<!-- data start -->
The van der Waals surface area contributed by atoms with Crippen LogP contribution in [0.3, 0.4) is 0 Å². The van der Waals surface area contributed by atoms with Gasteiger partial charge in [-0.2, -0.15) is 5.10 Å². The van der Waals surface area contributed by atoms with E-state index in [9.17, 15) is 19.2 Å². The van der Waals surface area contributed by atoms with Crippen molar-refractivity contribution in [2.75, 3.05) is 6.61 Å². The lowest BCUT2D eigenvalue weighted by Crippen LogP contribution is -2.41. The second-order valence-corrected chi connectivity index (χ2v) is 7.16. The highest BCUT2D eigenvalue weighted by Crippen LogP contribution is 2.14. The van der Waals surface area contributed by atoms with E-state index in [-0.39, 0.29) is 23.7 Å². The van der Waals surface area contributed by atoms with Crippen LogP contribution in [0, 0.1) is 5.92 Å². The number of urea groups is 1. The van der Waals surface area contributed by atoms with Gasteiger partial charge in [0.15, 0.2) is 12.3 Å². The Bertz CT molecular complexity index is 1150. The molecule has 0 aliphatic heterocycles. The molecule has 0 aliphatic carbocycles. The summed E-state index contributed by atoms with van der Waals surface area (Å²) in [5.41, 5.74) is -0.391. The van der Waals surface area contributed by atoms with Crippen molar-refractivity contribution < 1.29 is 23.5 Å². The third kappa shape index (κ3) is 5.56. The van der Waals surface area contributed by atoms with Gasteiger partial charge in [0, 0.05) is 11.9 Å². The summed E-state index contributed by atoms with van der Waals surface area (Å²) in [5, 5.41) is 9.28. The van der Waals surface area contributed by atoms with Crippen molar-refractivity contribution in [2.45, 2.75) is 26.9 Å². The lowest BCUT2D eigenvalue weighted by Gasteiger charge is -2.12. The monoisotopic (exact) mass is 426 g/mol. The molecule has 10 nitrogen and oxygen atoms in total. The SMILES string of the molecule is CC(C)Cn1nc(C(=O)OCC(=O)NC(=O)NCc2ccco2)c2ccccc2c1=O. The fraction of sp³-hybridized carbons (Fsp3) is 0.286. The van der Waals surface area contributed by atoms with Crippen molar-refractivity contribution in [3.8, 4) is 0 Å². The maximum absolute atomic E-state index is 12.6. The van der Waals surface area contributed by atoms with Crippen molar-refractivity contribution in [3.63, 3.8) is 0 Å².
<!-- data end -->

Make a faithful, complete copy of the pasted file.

The van der Waals surface area contributed by atoms with Crippen LogP contribution in [0.3, 0.4) is 0 Å². The van der Waals surface area contributed by atoms with Gasteiger partial charge in [-0.2, -0.15) is 5.10 Å². The van der Waals surface area contributed by atoms with E-state index in [9.17, 15) is 19.2 Å². The van der Waals surface area contributed by atoms with Crippen molar-refractivity contribution in [2.75, 3.05) is 6.61 Å². The lowest BCUT2D eigenvalue weighted by Crippen LogP contribution is -2.41. The second-order valence-corrected chi connectivity index (χ2v) is 7.16. The highest BCUT2D eigenvalue weighted by Crippen LogP contribution is 2.14. The van der Waals surface area contributed by atoms with E-state index in [-0.39, 0.29) is 23.7 Å². The van der Waals surface area contributed by atoms with Crippen LogP contribution in [0, 0.1) is 5.92 Å². The number of urea groups is 1. The van der Waals surface area contributed by atoms with Gasteiger partial charge in [0.15, 0.2) is 12.3 Å². The Bertz CT molecular complexity index is 1150. The molecule has 0 aliphatic heterocycles. The molecule has 0 aliphatic carbocycles. The summed E-state index contributed by atoms with van der Waals surface area (Å²) in [5.41, 5.74) is -0.391. The van der Waals surface area contributed by atoms with Crippen molar-refractivity contribution < 1.29 is 23.5 Å². The third kappa shape index (κ3) is 5.56. The van der Waals surface area contributed by atoms with Gasteiger partial charge in [0, 0.05) is 11.9 Å². The summed E-state index contributed by atoms with van der Waals surface area (Å²) in [5, 5.41) is 9.28. The van der Waals surface area contributed by atoms with Crippen molar-refractivity contribution in [2.45, 2.75) is 26.9 Å². The lowest BCUT2D eigenvalue weighted by Gasteiger charge is -2.12. The monoisotopic (exact) mass is 426 g/mol. The molecule has 10 nitrogen and oxygen atoms in total. The SMILES string of the molecule is CC(C)Cn1nc(C(=O)OCC(=O)NC(=O)NCc2ccco2)c2ccccc2c1=O. The fraction of sp³-hybridized carbons (Fsp3) is 0.286. The van der Waals surface area contributed by atoms with Crippen molar-refractivity contribution in [3.8, 4) is 0 Å². The maximum absolute atomic E-state index is 12.6. The van der Waals surface area contributed by atoms with Crippen molar-refractivity contribution in [3.63, 3.8) is 0 Å².